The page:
Games and high-resolution content look stunning on the screen, of course, but it forces yet another comparison between Razer and Apple. Specifically, I mean Cupertino’s MacBook Pro with Retina display: The Blade’s new panel is excellent (it’s true), but not everything scales well. Programs like Origin insist on displaying text, icons and windows optimized for a 1080p display, making them appear miniscule at the Blade’s default resolution. Similarly, games configured to run at 1080p will be displayed in a large, black border unless the Blade’s desktop resolution is dialed down to match. While this isn’t a hard task to accomplish, it makes running games on the laptop a little less user-friendly; I found I had to be far more mindful of game and display settings than usual.
The Blade’s new panel is also a touchscreen, a feature that initially took me off guard. I couldn’t help but wonder if it was included as a compromise for the Blade’s orphaned Switchblade interface. Razer CEO Min-Liang Tan tells me it’s just the opposite. “We set out to design a truly no-compromise product,” he said. “Windows 8 was designed with a touchscreen in mind.” It’s true; the Windows 8 Start Screen fares much better under the tip of a finger than the pointer of a mouse. Still, Tan admitted that touchscreens aren’t for everyone, joking that Razer happens to make plenty of gaming mice, too.
It’s hard to find fault with the Blade’s speakers. Sitting on either side of the machine’s keyboard, they offer loud, clear and well-separated stereo sound. They don’t pump out a particularly rich sound, but they don’t come off as cheap or tinny, either. Naturally, a proper gaming headset will trump any embedded speaker, but the Blade’s stereo drivers sounded fine to me. Average, perhaps — but fine.
Performance, battery life and software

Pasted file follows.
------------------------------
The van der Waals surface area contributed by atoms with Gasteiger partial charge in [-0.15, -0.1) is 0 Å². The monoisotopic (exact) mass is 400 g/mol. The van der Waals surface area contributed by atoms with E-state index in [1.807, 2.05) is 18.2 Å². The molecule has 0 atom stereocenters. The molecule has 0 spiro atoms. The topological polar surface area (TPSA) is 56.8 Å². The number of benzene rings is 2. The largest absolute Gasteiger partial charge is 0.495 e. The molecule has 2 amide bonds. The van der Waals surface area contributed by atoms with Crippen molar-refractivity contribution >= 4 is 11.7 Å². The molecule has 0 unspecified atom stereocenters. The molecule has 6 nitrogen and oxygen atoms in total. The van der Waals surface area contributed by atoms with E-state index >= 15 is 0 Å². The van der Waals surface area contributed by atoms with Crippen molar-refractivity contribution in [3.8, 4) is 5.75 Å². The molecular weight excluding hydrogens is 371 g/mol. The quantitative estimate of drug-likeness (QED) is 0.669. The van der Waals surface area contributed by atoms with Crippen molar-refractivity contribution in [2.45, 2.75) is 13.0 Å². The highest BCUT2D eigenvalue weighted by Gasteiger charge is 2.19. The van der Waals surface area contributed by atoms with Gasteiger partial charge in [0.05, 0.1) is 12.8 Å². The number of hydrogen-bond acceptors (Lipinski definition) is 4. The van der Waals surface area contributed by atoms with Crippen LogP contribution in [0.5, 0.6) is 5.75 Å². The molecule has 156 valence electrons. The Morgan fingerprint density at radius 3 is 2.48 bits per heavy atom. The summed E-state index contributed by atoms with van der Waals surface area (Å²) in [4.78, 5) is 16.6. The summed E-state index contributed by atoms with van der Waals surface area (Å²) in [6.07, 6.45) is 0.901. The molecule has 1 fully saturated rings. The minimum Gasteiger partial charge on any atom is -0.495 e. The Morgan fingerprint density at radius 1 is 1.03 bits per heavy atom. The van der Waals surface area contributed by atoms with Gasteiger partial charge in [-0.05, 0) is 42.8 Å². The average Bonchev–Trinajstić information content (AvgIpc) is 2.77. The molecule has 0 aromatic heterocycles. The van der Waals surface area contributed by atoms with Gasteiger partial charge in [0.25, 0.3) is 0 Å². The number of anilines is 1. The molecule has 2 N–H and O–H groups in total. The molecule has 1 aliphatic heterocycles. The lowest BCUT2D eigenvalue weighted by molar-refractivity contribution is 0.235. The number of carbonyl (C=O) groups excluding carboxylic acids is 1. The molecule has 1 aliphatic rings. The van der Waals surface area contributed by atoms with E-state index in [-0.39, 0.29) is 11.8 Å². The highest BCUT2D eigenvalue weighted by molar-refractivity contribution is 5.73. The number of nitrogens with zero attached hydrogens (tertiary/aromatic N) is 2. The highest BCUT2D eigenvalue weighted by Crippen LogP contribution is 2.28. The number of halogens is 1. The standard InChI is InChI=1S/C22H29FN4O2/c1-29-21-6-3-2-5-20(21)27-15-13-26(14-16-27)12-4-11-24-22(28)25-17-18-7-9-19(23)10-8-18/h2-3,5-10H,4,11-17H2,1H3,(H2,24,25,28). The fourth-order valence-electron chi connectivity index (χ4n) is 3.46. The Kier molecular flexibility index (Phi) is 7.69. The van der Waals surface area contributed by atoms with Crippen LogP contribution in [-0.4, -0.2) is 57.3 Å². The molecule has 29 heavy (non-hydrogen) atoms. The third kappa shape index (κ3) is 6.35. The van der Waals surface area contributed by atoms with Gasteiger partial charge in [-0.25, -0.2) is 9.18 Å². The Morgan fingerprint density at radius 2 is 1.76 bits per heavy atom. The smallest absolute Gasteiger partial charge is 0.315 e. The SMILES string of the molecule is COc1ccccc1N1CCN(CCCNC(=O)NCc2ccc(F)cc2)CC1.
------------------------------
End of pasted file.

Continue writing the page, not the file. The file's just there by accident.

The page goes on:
|PCMark7||PCMark Vantage||3DMark06||3DMark11||ATTO (top disk speeds)|
|Razer Blade 14-inch (2.2GHz Core i7-4702HQ, NVIDIA GTX 870M 3GB)||5,664||19,994||24,255||
E9,533 / P6,541 / X2,236
|542 MB/s (reads); 257 MB/s (writes)|
|MSI GS60 Ghost (2.4GHz Core i7-4700HQ, NVIDIA GTX 860M 2GB)||5,909||22,602||22,898||
E7,908, / P5,152 / X1,519
|537 MB/s (reads); 495 MB/s (writes)|
|Alienware 14 (2.4GHz Core i7-4700MQ, NVIDIA GTX 765M 2GB)||5,310||21,502||20,868||
E6,529 / P4,211
|507 MB/s (reads); 418 MB/s (writes)|
|Alienware 17 (2.7GHz Core i7-4800MQ, NVIDIA GeForce GTX 780M 4GB)||5,647||22,114||27,137||
E10,638 / P7,246
|509 MB/s (reads); 420 MB/s (writes)|
|Digital Storm Veloce (2.7GHz Core i7-4800MQ, GeForce GTX 765M 2GB)||6,107||21,379||20,340||
E6,696 / P4,353
|506 MB/s (reads); 196 MB/s (writes)|
|2013 Razer Blade 14-inch (2.2GHz Core i7-4702HQ, GeForce GTX 765M)||5,837||19,505||19,815||
E6,364 / P4,161
|546 MB/s (reads); 253 MB/s (writes)|
|MSI GT70 Dragon Edition (2013) (2.4GHz Core i7-4700MQ, GeForce GTX 780M)||6,111||20,250||N/A||
E10,519 / P7,416
|1.19 GB/s (reads); 806 MB/s (writes)|
|Razer Edge Pro (1.9GHz Core i7-3517U, NVIDIA GT 640M LE 2GB)||4,949||13,536||10,260||
E2,507 / P1,576
|409 MB/s (reads); 496 MB/s (writes)|
|Samsung Series 7 Gamer (2.30GHz Core i7-3610QM, GeForce GTX 675M)||N/A||11,515||21,131||
Last year, Razer reined in the Blade’s performance by anchoring it to a mediocre, low-resolution display. It was a practical move that created an intentional bottleneck — if games can’t run at higher resolutions, they aren’t likely to outpace the machine’s GPU. The 2014 Blade has no such limitations; its 3,200 x 1,800 panel leapfrogs the display capabilities of most gaming portables, leaving the user to choose just how far they want to push their in-game settings. It’s a welcome change, but it’s not necessarily a user-friendly one. Razer Blade owners now have to consider their in-game settings more carefully than ever.
In an ideal situation, most PC gamers would want to run their favorite titles at the maximum configurable visual settings at their monitor’s native resolution — a challenging proposition on all but the most powerful gaming rigs. The new Blade has plenty of power, of course — a 2.2GHz Intel Core i7-4702HQ CPU, 8GB of DDR3L RAM and NVIDIA GeForce GTX 870M graphics — but its enormous display resolution stretches even those internals to their limit. Tuned to ultra or very high-quality settings, most games stuttered at 3,200 x 1,800. Battlefield 4, The Witcher 2, Thief and Crysis 3 all struggled to break 15-20 fps in our tests, reaching playable frame rates only after I downgraded the settings (BF4 managed 36 fps on high, for instance, and a strong 50 fps on medium). Although some games took to the ultra-high resolution naturally (BioShock Infinite, The Elder Scrolls V: Skyrim and Dark Souls II averaged 32, 30 and 40 fps on maximum settings, respectively), reducing the resolution produces more consistently impressive results.